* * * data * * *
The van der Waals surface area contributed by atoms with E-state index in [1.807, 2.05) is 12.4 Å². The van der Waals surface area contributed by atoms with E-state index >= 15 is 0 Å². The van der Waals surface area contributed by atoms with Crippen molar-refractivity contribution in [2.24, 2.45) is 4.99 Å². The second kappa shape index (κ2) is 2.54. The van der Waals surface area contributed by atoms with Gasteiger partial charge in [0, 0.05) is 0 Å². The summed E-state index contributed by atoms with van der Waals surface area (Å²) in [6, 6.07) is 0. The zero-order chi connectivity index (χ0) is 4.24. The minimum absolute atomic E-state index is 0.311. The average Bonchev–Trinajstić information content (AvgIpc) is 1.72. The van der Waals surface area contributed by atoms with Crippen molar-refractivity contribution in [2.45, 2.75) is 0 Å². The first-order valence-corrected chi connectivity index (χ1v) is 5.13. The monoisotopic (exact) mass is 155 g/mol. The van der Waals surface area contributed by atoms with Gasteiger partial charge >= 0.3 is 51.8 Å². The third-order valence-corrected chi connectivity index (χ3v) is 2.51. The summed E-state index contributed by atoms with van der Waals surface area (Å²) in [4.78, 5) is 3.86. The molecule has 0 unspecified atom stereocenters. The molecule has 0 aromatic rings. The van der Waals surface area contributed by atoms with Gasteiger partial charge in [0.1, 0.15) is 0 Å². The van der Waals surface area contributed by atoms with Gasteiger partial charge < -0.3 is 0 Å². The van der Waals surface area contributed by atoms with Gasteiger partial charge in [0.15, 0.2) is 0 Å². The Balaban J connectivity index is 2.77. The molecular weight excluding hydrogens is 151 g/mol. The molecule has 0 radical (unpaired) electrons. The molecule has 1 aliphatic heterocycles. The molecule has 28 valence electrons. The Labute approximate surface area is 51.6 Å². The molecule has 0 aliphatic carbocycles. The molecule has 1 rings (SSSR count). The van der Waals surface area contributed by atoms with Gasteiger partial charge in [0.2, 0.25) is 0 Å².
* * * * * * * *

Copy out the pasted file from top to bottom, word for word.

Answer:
The van der Waals surface area contributed by atoms with E-state index in [1.807, 2.05) is 12.4 Å². The van der Waals surface area contributed by atoms with E-state index >= 15 is 0 Å². The van der Waals surface area contributed by atoms with Crippen molar-refractivity contribution in [2.24, 2.45) is 4.99 Å². The second kappa shape index (κ2) is 2.54. The van der Waals surface area contributed by atoms with Gasteiger partial charge in [0, 0.05) is 0 Å². The summed E-state index contributed by atoms with van der Waals surface area (Å²) in [6, 6.07) is 0. The zero-order chi connectivity index (χ0) is 4.24. The minimum absolute atomic E-state index is 0.311. The average Bonchev–Trinajstić information content (AvgIpc) is 1.72. The van der Waals surface area contributed by atoms with Crippen molar-refractivity contribution in [2.45, 2.75) is 0 Å². The first-order valence-corrected chi connectivity index (χ1v) is 5.13. The monoisotopic (exact) mass is 155 g/mol. The van der Waals surface area contributed by atoms with Gasteiger partial charge >= 0.3 is 51.8 Å². The third-order valence-corrected chi connectivity index (χ3v) is 2.51. The summed E-state index contributed by atoms with van der Waals surface area (Å²) in [4.78, 5) is 3.86. The molecule has 0 unspecified atom stereocenters. The molecule has 0 aromatic rings. The van der Waals surface area contributed by atoms with Gasteiger partial charge in [0.1, 0.15) is 0 Å². The van der Waals surface area contributed by atoms with Gasteiger partial charge < -0.3 is 0 Å². The van der Waals surface area contributed by atoms with Gasteiger partial charge in [0.15, 0.2) is 0 Å². The Balaban J connectivity index is 2.77. The molecular weight excluding hydrogens is 151 g/mol. The molecule has 0 radical (unpaired) electrons. The molecule has 1 aliphatic heterocycles. The molecule has 28 valence electrons. The Labute approximate surface area is 51.6 Å². The molecule has 0 aliphatic carbocycles. The molecule has 1 rings (SSSR count). The van der Waals surface area contributed by atoms with Gasteiger partial charge in [0.2, 0.25) is 0 Å².